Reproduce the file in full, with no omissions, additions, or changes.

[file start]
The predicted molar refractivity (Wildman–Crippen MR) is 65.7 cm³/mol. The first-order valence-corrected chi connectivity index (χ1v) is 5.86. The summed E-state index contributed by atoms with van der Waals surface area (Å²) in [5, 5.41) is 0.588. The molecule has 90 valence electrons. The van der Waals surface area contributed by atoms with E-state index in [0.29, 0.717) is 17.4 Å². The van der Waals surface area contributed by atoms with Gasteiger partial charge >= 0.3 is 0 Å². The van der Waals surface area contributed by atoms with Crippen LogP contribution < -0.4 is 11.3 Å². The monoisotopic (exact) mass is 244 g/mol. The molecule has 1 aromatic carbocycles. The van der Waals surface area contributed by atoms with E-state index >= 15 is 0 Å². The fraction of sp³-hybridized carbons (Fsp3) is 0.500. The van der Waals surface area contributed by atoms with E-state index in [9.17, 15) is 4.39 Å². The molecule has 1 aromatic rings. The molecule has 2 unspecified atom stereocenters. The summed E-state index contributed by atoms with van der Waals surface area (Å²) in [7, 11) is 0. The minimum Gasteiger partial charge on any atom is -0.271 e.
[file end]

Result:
The predicted molar refractivity (Wildman–Crippen MR) is 65.7 cm³/mol. The first-order valence-corrected chi connectivity index (χ1v) is 5.86. The summed E-state index contributed by atoms with van der Waals surface area (Å²) in [5, 5.41) is 0.588. The molecule has 90 valence electrons. The van der Waals surface area contributed by atoms with E-state index in [0.29, 0.717) is 17.4 Å². The van der Waals surface area contributed by atoms with Gasteiger partial charge >= 0.3 is 0 Å². The van der Waals surface area contributed by atoms with Crippen LogP contribution < -0.4 is 11.3 Å². The monoisotopic (exact) mass is 244 g/mol. The molecule has 1 aromatic carbocycles. The van der Waals surface area contributed by atoms with E-state index >= 15 is 0 Å². The fraction of sp³-hybridized carbons (Fsp3) is 0.500. The van der Waals surface area contributed by atoms with E-state index in [9.17, 15) is 4.39 Å². The molecule has 1 aromatic rings. The molecule has 2 unspecified atom stereocenters. The summed E-state index contributed by atoms with van der Waals surface area (Å²) in [7, 11) is 0. The minimum Gasteiger partial charge on any atom is -0.271 e.